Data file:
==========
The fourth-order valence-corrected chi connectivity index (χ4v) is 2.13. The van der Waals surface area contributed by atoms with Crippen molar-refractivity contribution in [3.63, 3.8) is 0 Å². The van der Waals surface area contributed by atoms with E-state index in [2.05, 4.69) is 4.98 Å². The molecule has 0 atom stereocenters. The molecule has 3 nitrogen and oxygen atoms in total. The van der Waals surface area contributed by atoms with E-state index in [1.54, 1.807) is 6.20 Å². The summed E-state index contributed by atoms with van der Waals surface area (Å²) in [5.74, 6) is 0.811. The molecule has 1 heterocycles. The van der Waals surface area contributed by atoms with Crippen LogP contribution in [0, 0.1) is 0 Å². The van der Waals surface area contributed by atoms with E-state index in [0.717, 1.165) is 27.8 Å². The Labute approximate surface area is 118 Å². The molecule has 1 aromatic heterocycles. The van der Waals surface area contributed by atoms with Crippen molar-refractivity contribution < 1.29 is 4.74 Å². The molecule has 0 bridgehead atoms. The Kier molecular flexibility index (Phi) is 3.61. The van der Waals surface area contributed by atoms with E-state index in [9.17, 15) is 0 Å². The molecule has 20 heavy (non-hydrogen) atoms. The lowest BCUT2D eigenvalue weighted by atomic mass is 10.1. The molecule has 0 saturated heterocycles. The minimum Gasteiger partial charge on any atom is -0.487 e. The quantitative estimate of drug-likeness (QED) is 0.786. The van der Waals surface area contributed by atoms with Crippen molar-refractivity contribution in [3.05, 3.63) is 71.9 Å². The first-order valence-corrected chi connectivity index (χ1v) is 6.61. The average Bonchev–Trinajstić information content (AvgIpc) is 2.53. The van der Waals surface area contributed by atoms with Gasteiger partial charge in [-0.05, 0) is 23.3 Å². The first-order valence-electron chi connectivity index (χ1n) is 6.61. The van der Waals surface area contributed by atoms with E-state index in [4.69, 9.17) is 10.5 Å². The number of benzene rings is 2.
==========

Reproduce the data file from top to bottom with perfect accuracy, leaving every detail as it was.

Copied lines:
The fourth-order valence-corrected chi connectivity index (χ4v) is 2.13. The van der Waals surface area contributed by atoms with Crippen molar-refractivity contribution in [3.63, 3.8) is 0 Å². The van der Waals surface area contributed by atoms with E-state index in [2.05, 4.69) is 4.98 Å². The molecule has 0 atom stereocenters. The molecule has 3 nitrogen and oxygen atoms in total. The van der Waals surface area contributed by atoms with E-state index in [1.54, 1.807) is 6.20 Å². The summed E-state index contributed by atoms with van der Waals surface area (Å²) in [5.74, 6) is 0.811. The molecule has 1 heterocycles. The van der Waals surface area contributed by atoms with Crippen LogP contribution in [0, 0.1) is 0 Å². The van der Waals surface area contributed by atoms with E-state index in [0.717, 1.165) is 27.8 Å². The Labute approximate surface area is 118 Å². The molecule has 1 aromatic heterocycles. The van der Waals surface area contributed by atoms with Crippen molar-refractivity contribution < 1.29 is 4.74 Å². The molecule has 0 bridgehead atoms. The Kier molecular flexibility index (Phi) is 3.61. The van der Waals surface area contributed by atoms with E-state index in [9.17, 15) is 0 Å². The molecule has 20 heavy (non-hydrogen) atoms. The lowest BCUT2D eigenvalue weighted by atomic mass is 10.1. The molecule has 0 saturated heterocycles. The minimum Gasteiger partial charge on any atom is -0.487 e. The quantitative estimate of drug-likeness (QED) is 0.786. The van der Waals surface area contributed by atoms with Crippen molar-refractivity contribution in [3.05, 3.63) is 71.9 Å². The first-order valence-corrected chi connectivity index (χ1v) is 6.61. The average Bonchev–Trinajstić information content (AvgIpc) is 2.53. The van der Waals surface area contributed by atoms with Gasteiger partial charge in [-0.05, 0) is 23.3 Å². The first-order valence-electron chi connectivity index (χ1n) is 6.61. The van der Waals surface area contributed by atoms with E-state index in [4.69, 9.17) is 10.5 Å². The number of benzene rings is 2.